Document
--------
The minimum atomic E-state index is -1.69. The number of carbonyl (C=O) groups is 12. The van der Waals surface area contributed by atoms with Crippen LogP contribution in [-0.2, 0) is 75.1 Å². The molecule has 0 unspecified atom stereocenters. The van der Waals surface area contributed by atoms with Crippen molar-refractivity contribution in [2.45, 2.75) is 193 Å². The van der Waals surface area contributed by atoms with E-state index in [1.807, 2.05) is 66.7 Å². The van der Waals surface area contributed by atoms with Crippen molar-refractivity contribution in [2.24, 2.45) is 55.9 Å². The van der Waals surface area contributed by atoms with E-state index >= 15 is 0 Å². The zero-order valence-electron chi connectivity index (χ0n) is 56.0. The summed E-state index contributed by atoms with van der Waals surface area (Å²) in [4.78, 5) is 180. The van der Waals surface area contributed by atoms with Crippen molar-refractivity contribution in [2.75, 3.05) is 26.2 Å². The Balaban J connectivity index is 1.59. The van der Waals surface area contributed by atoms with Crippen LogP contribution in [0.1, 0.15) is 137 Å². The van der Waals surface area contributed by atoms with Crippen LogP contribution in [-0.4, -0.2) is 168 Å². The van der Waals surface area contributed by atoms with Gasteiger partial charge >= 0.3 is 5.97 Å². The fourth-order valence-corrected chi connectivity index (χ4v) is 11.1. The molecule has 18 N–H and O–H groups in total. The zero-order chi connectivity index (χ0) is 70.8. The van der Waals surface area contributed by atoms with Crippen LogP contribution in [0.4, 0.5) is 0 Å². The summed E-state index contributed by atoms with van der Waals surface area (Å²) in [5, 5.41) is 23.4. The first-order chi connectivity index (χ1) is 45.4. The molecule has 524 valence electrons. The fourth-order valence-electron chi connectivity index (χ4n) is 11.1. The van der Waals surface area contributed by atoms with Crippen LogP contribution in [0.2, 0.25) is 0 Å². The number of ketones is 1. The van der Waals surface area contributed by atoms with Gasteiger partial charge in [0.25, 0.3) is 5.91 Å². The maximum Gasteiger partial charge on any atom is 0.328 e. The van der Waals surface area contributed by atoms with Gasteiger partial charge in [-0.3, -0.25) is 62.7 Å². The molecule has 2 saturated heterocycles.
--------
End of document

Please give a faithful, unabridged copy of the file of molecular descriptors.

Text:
The minimum atomic E-state index is -1.69. The number of carbonyl (C=O) groups is 12. The van der Waals surface area contributed by atoms with Crippen LogP contribution in [-0.2, 0) is 75.1 Å². The molecule has 0 unspecified atom stereocenters. The van der Waals surface area contributed by atoms with Crippen molar-refractivity contribution in [2.45, 2.75) is 193 Å². The van der Waals surface area contributed by atoms with E-state index in [1.807, 2.05) is 66.7 Å². The van der Waals surface area contributed by atoms with Crippen molar-refractivity contribution in [2.24, 2.45) is 55.9 Å². The van der Waals surface area contributed by atoms with E-state index >= 15 is 0 Å². The zero-order valence-electron chi connectivity index (χ0n) is 56.0. The summed E-state index contributed by atoms with van der Waals surface area (Å²) in [4.78, 5) is 180. The van der Waals surface area contributed by atoms with Crippen molar-refractivity contribution in [2.75, 3.05) is 26.2 Å². The Balaban J connectivity index is 1.59. The van der Waals surface area contributed by atoms with Crippen LogP contribution in [0.1, 0.15) is 137 Å². The van der Waals surface area contributed by atoms with Crippen LogP contribution in [-0.4, -0.2) is 168 Å². The van der Waals surface area contributed by atoms with Gasteiger partial charge >= 0.3 is 5.97 Å². The fourth-order valence-corrected chi connectivity index (χ4v) is 11.1. The molecule has 18 N–H and O–H groups in total. The zero-order chi connectivity index (χ0) is 70.8. The van der Waals surface area contributed by atoms with Crippen LogP contribution in [0.4, 0.5) is 0 Å². The summed E-state index contributed by atoms with van der Waals surface area (Å²) in [5, 5.41) is 23.4. The first-order chi connectivity index (χ1) is 45.4. The molecule has 524 valence electrons. The fourth-order valence-electron chi connectivity index (χ4n) is 11.1. The van der Waals surface area contributed by atoms with Crippen LogP contribution in [0.2, 0.25) is 0 Å². The number of ketones is 1. The van der Waals surface area contributed by atoms with Gasteiger partial charge in [0.25, 0.3) is 5.91 Å². The maximum Gasteiger partial charge on any atom is 0.328 e. The van der Waals surface area contributed by atoms with Gasteiger partial charge in [-0.3, -0.25) is 62.7 Å². The molecule has 2 saturated heterocycles.